CBS Offers Cartoon Defense of Obama Stimulus Plan

Harry Smith, CBS In an effort to explain Barack Obama’s call for a $500 billion stimulus package on Monday’s CBS Evening News, fill-in anchor Harry Smith patronized viewers as he turned to Fast Draw artists Josh Landis and Mitch Butler, who created an animated cartoon on the subject, promoting Obama’s public works program. Butler explained: "When the economy slows down, people look for a pick-me-up." Landis added: "And a stimulus check from government is like money falling from the sky." Butler then asked: "But what's better? Giving money away-" Landis interjected: "-or using it to build bridges, highways, schools, things like that."

Butler and Landis used economist Peter Morici to further explain: "The construction workers get salaries. The steel workers and concrete makers get salaries. They spend that money on goods and services and the money -- and that creates additional jobs, and the money keeps cycling through the economy." Butler added: "And when they're finished working, there's a new bridge that businesses can use to ship more products." Later, Landis observed: "And even though the government has to carry more debt to get the project done-" Morici explained: "It employs more people immediately, boosts GNP by a larger amount and leaves the legacy of investments in our economy, which will improve productivity into the future." Landis concluded: "...spending the money on bridges, schools and other projects gives us a better shot of prosperity down the road."

Here is the full transcript of the segment:

6:46PM TEASE:

HARRY SMITH: Coming up next, the Fast Draw guys on how to get the biggest bang for your bailout bucks.

6:52PM SEGMENT:

Fast Draw Cartoon, CBS HARRY SMITH: As we reported earlier, President-elect Obama wants the incoming Congress to pass a new economic stimulus package as soon as possible. The price tag could total hundreds of billions of dollars, but how should all that money be spent to do the economy the most good? Here's our Fast Draw team Josh Landis and Mitch Butler.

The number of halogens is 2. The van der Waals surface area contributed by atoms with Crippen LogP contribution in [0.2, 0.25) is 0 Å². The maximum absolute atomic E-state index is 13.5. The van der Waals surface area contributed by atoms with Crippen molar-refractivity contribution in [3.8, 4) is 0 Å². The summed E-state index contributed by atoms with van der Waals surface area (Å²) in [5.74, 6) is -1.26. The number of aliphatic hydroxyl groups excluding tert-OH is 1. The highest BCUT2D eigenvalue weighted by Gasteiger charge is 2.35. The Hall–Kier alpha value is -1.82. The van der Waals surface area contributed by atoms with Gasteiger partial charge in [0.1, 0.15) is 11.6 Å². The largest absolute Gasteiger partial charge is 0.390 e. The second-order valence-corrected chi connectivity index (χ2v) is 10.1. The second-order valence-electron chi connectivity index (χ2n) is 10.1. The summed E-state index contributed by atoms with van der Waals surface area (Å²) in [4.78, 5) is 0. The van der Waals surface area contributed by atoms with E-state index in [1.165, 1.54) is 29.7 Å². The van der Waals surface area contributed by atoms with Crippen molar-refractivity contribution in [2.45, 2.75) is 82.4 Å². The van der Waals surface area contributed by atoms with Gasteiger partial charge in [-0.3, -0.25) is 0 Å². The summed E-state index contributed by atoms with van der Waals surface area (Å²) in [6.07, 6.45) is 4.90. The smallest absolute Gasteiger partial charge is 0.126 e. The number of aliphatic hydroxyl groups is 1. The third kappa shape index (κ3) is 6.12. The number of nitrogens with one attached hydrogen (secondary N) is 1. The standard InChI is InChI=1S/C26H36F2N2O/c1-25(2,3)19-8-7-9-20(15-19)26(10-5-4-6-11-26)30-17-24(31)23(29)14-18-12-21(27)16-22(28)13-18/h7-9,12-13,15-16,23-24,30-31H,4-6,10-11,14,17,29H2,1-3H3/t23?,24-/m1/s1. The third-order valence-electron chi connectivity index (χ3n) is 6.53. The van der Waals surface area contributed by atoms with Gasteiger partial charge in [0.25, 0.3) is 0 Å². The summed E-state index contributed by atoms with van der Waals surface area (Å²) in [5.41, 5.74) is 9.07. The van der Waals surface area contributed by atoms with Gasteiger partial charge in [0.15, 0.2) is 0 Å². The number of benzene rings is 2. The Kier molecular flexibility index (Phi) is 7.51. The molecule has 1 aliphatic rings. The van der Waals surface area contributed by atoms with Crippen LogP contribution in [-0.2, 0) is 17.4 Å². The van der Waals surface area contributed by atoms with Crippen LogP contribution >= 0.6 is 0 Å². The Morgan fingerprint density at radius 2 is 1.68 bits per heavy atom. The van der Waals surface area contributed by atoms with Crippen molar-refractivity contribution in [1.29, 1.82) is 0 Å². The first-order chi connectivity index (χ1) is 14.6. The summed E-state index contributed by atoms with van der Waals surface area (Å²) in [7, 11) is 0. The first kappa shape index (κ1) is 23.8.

MITCH BUTLER: When the economy slows down, people look for a pick-me-up.

JOSH LANDIS: And a stimulus check from government is like money falling from the sky.

BUTLER: But what's better? Giving money away-

LANDIS: -or using it to build bridges, highways, schools, things like that.

BUTLER: Here's $100. If you give it directly to a consumer, he'll save a little and spend the rest.

LANDIS: But economics professor Peter Morici says the benefit of that strategy is short lived.

PETER MORICI: They spend it on restaurant meals, on imports, things of that nature, and we have nothing to show for it down the road.

BUTLER: So sure, if I put my money towards a new TV, it will help pay employees, utilities, suppliers and so on.

LANDIS: Morici says as this $100 circulates, within two years it will boost the economy by $125. But if you take the same hundred dollars and use it to build bridges and schools-

MORICI: The construction workers get salaries. The steel workers and concrete makers get salaries. They spend that money on goods and services and the money -- and that creates additional jobs, and the money keeps cycling through the economy.

BUTLER: And when they're finished working, there's a new bridge that businesses can use to ship more products.

LANDIS: That workers can use to commute to work.

BUTLER: And this long-term benefit, Morici says, means that the original $100 will boost the economy by $350 in the decade after the bridge is completed.

LANDIS: And even though the government has to carry more debt to get the project done-

MORICI: It employs more people immediately, boosts GNP by a larger amount and leaves the legacy of investments in our economy, which will improve productivity into the future.

BUTLER: So while a stimulus check gives us a nice short-term gain-

LANDIS: -spending the money on bridges, schools and other projects gives us a better shot of prosperity down the road.

Kyle Drennen
Kyle Drennen
Kyle Drennen is a News Analyst for MRC